Fort Nassau (Mowri), Gold Coast, late 17th cent.
View from the sea; note surrounding African town. Originally built by the Dutch in 1624, at the time of Barbot's writing, it was almost square, the front somewhat larger than the other sides . . . . It has . . .twenty-four guns; the garrison being forty white men, besides the hired blacks (pp. 174-175). Barbot was Agent-General of the Royal Company of Africa. See P.E.H. Hair, Adam Jones, and Robin Law, eds., Barbot on Guinea: The Writings of Jean Barbot on West Africa 1678-1712 (London: The Hakluyt Society, 1992). A version of this illustration was later published in Thomas Astley (ed.), A New General Collection of Voyages and Travels (London, 1745-47), vol. 2, plate 64, facing p. 608.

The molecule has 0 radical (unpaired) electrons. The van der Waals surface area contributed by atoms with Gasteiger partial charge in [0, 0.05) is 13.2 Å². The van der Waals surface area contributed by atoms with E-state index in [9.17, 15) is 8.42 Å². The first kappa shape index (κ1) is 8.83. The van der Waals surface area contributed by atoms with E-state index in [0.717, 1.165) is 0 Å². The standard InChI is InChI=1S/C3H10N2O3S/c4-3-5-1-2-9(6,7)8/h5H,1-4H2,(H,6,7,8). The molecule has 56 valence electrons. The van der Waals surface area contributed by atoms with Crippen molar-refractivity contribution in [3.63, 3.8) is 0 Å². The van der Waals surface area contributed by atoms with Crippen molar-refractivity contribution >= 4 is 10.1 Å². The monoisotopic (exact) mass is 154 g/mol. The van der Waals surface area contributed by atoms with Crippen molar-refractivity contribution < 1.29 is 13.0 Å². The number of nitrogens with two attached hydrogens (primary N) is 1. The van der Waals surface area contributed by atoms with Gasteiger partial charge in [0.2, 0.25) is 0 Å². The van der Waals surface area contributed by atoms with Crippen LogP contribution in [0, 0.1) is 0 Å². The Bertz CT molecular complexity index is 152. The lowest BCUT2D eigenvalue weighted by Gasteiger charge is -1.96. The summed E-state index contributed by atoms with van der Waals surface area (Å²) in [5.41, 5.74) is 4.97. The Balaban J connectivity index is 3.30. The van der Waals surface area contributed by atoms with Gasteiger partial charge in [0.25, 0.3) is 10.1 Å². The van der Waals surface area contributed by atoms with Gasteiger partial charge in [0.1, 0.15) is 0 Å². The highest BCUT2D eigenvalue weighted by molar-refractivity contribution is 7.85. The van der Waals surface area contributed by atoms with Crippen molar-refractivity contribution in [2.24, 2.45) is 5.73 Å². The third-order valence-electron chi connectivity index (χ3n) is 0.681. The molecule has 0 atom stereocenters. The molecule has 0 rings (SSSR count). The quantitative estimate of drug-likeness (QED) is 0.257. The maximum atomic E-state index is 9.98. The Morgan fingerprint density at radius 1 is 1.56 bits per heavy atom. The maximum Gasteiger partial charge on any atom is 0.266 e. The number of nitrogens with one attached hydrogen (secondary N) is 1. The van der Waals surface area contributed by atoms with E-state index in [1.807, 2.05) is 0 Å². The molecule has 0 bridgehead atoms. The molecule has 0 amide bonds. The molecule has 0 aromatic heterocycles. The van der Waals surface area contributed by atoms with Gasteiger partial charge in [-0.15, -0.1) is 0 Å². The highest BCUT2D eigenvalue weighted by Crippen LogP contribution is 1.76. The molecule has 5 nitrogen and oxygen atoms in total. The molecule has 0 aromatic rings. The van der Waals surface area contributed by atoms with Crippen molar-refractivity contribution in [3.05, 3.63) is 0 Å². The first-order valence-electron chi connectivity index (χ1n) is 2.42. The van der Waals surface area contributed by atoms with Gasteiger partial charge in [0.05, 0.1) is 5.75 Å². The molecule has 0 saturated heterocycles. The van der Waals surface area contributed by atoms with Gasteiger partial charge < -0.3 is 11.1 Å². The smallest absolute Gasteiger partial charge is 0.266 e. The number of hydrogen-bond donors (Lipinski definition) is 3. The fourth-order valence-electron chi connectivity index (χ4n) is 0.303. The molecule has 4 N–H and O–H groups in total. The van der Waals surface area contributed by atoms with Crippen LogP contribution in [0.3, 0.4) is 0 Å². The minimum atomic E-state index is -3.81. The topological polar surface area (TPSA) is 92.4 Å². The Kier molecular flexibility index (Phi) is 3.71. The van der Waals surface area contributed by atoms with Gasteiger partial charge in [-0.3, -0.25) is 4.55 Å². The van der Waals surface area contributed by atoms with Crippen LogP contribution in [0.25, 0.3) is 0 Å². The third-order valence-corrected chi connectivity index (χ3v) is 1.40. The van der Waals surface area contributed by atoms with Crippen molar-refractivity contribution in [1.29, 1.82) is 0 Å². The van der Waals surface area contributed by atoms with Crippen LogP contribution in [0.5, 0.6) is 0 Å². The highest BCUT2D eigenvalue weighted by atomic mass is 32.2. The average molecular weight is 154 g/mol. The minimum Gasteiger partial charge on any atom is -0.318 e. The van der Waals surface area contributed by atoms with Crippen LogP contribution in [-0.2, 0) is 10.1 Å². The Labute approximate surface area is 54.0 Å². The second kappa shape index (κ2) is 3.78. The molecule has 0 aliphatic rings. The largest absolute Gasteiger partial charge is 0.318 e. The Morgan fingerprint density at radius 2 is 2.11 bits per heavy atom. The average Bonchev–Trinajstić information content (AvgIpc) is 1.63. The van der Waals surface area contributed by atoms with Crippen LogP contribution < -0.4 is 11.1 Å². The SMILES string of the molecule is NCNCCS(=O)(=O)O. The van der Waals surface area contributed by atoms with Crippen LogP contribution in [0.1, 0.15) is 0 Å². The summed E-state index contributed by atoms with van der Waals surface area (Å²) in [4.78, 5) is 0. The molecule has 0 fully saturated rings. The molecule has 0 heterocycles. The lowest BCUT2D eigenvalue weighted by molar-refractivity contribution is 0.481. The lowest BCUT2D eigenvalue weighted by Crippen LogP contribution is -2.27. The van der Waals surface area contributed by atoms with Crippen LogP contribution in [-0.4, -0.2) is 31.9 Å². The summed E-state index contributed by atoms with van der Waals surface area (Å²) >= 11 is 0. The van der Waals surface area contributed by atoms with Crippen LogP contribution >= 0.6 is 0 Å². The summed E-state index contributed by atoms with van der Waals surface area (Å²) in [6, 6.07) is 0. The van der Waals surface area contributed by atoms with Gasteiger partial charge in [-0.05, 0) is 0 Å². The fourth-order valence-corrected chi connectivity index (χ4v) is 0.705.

John Barbot, A Description of the coasts of North and South-Guinea . . . Now first printed from his original manuscript, In Awnsham and John Churchill (compilers), Collection of Voyages (London, 1732), vol. 5, plate 12, p. 175. (Copy in Library Company of Philadelphia; also, Special Collections Department, University of Virginia Library)
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"Fort Nassau (Mowri), Gold Coast, late 17th cent.", Slavery Images: A Visual Record of the African Slave Trade and Slave Life in the Early African Diaspora, accessed January 18, 2021, http://slaveryimages.org/s/slaveryimages/item/572